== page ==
If you don’t have discs, that’s not a problem. There will be plenty available to use. Drinks and snacks will also be provided.

Pre-register online to ensure your shirt size or sign up on site. (Be sure to arrive 30 minutes early).

Winthrop Coliseum
1162 Eden Terrace
Rock Hill, South Carolina

*Note: Address is to the Winthrop Coliseum. Parking will be by the Coliseum. The clinic and fun round will take place in the field across from the baseball stadium near the sand volleyball courts. Look for the pink tent!

20 years ago the first USDGC teed off. That’s a long time ago. Many of today’s disc golfers know about the USDGC and its famous Winthrop Gold Course, but they may not know the story behind the event and the impact it has had on the game.

To get a sense of that, here’s a look at how the very first U.S. Disc Golf Championship in 1999 came to be and how it played out.

How It Came to Be

Over the years there’s been this desire to provide the ultimate setting for Championship disc golf - one that inspired incredible play and rewarded those players with an elevated recognition befitting elite professionals. To form that kind of environment, three main tools were needed: serious media, sizable crowds, and a respectable purse.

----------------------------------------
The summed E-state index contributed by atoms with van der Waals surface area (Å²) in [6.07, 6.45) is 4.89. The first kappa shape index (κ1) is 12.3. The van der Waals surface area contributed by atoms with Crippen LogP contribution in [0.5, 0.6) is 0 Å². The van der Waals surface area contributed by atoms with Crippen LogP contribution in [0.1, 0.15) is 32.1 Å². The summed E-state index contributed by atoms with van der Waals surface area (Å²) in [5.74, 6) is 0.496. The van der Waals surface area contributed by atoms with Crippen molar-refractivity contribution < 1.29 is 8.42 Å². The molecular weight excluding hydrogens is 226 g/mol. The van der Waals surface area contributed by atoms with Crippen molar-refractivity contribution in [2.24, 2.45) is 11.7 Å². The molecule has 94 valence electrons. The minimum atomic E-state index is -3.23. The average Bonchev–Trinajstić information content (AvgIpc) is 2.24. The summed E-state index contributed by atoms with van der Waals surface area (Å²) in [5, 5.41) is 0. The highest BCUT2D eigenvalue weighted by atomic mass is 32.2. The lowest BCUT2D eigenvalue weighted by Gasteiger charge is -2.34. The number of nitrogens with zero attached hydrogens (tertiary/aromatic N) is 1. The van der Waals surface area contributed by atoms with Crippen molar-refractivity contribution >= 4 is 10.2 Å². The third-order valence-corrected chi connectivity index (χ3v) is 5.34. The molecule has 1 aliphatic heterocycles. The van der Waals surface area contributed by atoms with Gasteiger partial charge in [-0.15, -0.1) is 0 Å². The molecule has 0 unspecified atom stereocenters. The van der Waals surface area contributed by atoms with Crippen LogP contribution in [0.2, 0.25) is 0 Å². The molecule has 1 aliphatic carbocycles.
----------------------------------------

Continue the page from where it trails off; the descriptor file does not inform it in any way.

By the late 1990’s, the game had made strides in this direction, but still had a long way to go. Innova founders Harold Duvall and Dave Dunipace, and Jonathan Poole wanted to make this happen. But, in order to do so, a new kind of event had to form, one that mirrored disc golf’s forefather, traditional golf.

Enter the Winthrop Lakefront Course

The beautiful pin setting of the old Hole 16 pin setting. The hole was later relocated to make way for the Winthrop wetlands research area.

It all started, it seems, with a course as you might expect. But not just any course. Harold Duvall, a transplanted South Carolina resident by way of California had installed a dandy of a course in the Winthrop University Recreation Area in Rock Hill in 1992.

From the get-go, Duvall knew this property was special and one that could host Championships.

“From the beginning it was clear, that it was the first venue set up for great play and spectating and continues to be so today,” said Duvall. Not only was it a sight to behold, but it placed an emphasis on strategy and accurate distance and included multiple par 4’s and Par 5’s – a rarity in disc golf at the time.

The Course is Here, Let’s Make the Event

With a heck of a course already in the waiting (which was also used for the 1997 World Championships finals, though a different layout), next came the event itself. It was at a hotel breakfast during a trade show in early 1998, when eventual USDGC Event Director Jonathan Poole and eventual USDGC Chairman Harold Duvall started to first explore the idea of putting together a new disc golf Major.

What came of that meeting as well as others down the road included 5 bold format changes for a Major event.

  1. One round per day.
  2. Tee Times/Staggered Start each round.
  3. One division.
  4. Players had to qualify.
  5. The Championship would return to Rock Hill each year.